Thursday, March 10, 2011
I Want to Be You
One day I want to be Alexis Grant. She quit work, traveled for two years (to Africa, no less), created her own writing business then went to work for US News & World Report. She just turned 30. @alexisgrant
Then I wish I'd ventured into writing and publishing from the outset instead of straying into it later in my life. I'm sure I could have risen to the heights of someone as savvy as Jane Friedman. "I am a late-sleeping, bourbon-drinking editor, at least mostly sane. I live life forward, even though you can only understand it backward. I don’t have hobbies, unless drinking is a hobby. I write, I read, I edit, I teach, I speak." I adore that synopsis of who she is. I'm half-way there anyway - I sleep late and drink bourbon. @JaneFriedman
And Sean McLachlan - oh my. He travels the globe earning a decent living as a travel writer, most recently hailing from Ethiopia. He's a wealth of information, experiences festivals and cuisince all over the world, and writes about history and locales most of us can vaguely recollect. @WriterSean
Then there's Ree Drummond, the Pioneer Woman. Oh my gosh how I would love to be her. She left the city, married her husband she affectionately calls "Marlboro Man," and she raises four kids on a ranch in the middle of nowhere with a sense of humor to die for. As an agriculture major, gardener and chicken lover, I adore everything she does. I could almost give up writing to be her except she also writes! Perfection! @thepioneerwoman
But then I'll speak to someone at a conference who dresses superbly, or wrote a book I wish I'd written, or lives in a town I've always wanted to experience - and I want to be that person for the rest of a day. I love seeing what other people have done with themselves. It makes me envious, but also energizes me. These are people I never would have experienced unless I'd become a writer.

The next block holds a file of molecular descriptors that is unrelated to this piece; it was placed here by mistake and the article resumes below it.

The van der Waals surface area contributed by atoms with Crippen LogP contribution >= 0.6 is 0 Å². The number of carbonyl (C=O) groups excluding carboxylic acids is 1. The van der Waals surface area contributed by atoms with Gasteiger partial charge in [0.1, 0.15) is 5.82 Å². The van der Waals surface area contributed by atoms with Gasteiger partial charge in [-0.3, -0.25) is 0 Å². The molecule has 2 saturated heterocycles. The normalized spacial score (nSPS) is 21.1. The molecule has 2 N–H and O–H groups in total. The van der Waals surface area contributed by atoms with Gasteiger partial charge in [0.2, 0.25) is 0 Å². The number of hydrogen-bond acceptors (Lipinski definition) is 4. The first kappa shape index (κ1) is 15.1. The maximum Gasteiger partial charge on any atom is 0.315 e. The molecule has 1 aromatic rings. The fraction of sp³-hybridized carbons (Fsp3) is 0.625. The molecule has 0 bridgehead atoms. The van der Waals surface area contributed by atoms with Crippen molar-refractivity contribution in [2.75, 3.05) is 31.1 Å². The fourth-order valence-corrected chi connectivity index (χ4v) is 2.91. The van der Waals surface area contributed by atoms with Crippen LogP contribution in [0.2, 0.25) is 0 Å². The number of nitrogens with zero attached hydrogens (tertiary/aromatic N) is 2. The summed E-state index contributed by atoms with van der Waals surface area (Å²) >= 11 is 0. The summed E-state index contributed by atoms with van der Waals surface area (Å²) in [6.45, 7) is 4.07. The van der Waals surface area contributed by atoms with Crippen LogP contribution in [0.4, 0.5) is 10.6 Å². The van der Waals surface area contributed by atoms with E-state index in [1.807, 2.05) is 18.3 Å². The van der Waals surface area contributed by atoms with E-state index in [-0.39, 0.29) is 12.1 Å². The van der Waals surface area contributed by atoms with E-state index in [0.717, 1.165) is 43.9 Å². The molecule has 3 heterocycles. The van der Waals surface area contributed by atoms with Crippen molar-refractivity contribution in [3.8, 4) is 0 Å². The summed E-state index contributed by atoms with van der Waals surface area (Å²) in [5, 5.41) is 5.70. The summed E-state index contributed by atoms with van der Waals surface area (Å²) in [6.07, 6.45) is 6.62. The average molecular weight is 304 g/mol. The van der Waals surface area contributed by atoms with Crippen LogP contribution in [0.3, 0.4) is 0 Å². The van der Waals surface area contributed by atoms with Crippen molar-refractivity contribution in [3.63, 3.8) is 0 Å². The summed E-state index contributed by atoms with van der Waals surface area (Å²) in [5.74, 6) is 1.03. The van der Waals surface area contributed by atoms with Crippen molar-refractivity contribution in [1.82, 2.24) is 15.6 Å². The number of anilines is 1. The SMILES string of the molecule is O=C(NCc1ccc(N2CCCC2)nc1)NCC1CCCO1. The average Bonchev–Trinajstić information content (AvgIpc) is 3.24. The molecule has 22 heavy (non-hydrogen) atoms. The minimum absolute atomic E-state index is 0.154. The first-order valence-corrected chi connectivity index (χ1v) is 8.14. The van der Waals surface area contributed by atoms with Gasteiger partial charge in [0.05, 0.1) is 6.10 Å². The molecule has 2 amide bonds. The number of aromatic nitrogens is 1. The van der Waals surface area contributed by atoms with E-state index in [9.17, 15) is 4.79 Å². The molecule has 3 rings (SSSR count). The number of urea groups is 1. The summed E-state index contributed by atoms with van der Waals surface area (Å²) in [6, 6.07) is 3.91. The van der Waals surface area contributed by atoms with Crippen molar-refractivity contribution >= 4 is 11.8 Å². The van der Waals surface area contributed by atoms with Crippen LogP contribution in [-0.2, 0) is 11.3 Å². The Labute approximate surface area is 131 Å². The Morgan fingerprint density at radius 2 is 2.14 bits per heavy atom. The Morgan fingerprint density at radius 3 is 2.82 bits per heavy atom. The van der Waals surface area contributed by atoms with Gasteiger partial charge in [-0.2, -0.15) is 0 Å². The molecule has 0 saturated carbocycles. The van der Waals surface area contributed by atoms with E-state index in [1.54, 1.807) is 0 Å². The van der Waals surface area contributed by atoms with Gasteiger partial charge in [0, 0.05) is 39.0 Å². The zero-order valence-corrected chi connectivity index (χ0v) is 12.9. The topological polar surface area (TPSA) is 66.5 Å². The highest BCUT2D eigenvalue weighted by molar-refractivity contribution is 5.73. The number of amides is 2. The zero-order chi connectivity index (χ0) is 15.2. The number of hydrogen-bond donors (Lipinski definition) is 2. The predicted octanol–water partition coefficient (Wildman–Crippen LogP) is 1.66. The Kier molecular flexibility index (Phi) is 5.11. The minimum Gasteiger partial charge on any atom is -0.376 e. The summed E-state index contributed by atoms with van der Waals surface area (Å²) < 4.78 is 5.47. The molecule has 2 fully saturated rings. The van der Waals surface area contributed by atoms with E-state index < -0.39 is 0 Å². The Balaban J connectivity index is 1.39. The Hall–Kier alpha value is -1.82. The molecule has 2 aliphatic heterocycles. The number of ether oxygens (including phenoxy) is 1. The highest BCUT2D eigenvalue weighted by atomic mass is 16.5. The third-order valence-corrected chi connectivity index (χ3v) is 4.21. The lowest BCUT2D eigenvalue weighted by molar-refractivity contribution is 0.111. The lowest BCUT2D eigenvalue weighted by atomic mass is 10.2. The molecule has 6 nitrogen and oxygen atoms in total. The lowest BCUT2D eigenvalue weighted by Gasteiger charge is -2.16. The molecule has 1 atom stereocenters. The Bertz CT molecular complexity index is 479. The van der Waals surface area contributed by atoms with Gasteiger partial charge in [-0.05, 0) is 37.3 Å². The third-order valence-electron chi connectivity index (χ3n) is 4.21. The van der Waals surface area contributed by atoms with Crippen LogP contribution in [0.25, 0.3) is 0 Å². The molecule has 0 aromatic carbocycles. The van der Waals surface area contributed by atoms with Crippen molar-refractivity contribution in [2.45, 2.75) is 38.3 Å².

So I take snippets of these people, and I infuse them into articles, blogs (like this one), and characters. I follow them on Twitter, read their blogs. I have such richness at my fingertips to mold into marvelous material. Who needs to make up characters when we can create a collage of everyone we meet?
What I don't want you to do, however, is feel reluctant that you haven't done enough with your life. I want you to use others as examples, snip little pieces of what you like about them, and see if those pieces work in your world. Experiencing all these people online (and in person at conferences and throughout your work travels), should light a fire in you. Think of it as meeting someone who lights a spark, shooting you back into the world until you meet someone else, who does the same. You become an electric pinball, continually thriving from what you glean from others. As a writer, this ought to mean the world to you. It makes your brain powerful.
Sorry if this article doesn't seem to make sense. Guess I'm trying to say be excited about what others are doing. Learn from their successes and failures. Dare to grasp ideas and run with them - ideas gathered in your appreciation of others. Be so incredibly happy at the opportunity in my life.
Most importantly, know that what you are doing excites someone else.
We live in unique times, as the Chinese proverb says. It's remarkably exciting, don't you think?